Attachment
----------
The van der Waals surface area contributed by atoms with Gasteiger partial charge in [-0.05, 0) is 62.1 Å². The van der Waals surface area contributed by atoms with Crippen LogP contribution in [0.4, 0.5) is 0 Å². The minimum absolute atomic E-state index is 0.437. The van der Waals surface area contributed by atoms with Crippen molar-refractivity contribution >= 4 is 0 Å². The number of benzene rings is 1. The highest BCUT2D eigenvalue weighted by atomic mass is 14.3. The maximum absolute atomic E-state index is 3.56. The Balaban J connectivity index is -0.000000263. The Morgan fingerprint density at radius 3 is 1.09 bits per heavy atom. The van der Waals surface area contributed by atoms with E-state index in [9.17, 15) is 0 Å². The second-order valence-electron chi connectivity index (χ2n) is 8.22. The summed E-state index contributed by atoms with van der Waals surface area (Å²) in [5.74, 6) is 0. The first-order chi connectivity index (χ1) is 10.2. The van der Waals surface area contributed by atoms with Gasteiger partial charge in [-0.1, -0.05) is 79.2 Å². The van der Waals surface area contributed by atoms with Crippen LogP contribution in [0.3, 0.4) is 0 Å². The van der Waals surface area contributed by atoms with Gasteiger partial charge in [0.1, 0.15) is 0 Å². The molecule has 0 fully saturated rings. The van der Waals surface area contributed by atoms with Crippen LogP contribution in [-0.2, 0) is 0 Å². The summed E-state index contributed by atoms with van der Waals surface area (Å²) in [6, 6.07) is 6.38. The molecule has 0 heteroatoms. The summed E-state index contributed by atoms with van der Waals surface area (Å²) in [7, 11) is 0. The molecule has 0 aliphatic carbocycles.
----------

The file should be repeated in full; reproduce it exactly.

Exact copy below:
The van der Waals surface area contributed by atoms with Gasteiger partial charge in [-0.05, 0) is 62.1 Å². The van der Waals surface area contributed by atoms with Crippen LogP contribution in [0.4, 0.5) is 0 Å². The minimum absolute atomic E-state index is 0.437. The van der Waals surface area contributed by atoms with Crippen molar-refractivity contribution >= 4 is 0 Å². The number of benzene rings is 1. The highest BCUT2D eigenvalue weighted by atomic mass is 14.3. The maximum absolute atomic E-state index is 3.56. The Balaban J connectivity index is -0.000000263. The Morgan fingerprint density at radius 3 is 1.09 bits per heavy atom. The van der Waals surface area contributed by atoms with E-state index in [9.17, 15) is 0 Å². The second-order valence-electron chi connectivity index (χ2n) is 8.22. The summed E-state index contributed by atoms with van der Waals surface area (Å²) in [5.74, 6) is 0. The first-order chi connectivity index (χ1) is 10.2. The van der Waals surface area contributed by atoms with Gasteiger partial charge in [-0.1, -0.05) is 79.2 Å². The van der Waals surface area contributed by atoms with Crippen LogP contribution in [0.3, 0.4) is 0 Å². The van der Waals surface area contributed by atoms with Gasteiger partial charge in [0.1, 0.15) is 0 Å². The molecule has 0 fully saturated rings. The van der Waals surface area contributed by atoms with Crippen LogP contribution in [-0.2, 0) is 0 Å². The summed E-state index contributed by atoms with van der Waals surface area (Å²) in [6, 6.07) is 6.38. The molecule has 0 heteroatoms. The summed E-state index contributed by atoms with van der Waals surface area (Å²) in [7, 11) is 0. The molecule has 0 aliphatic carbocycles.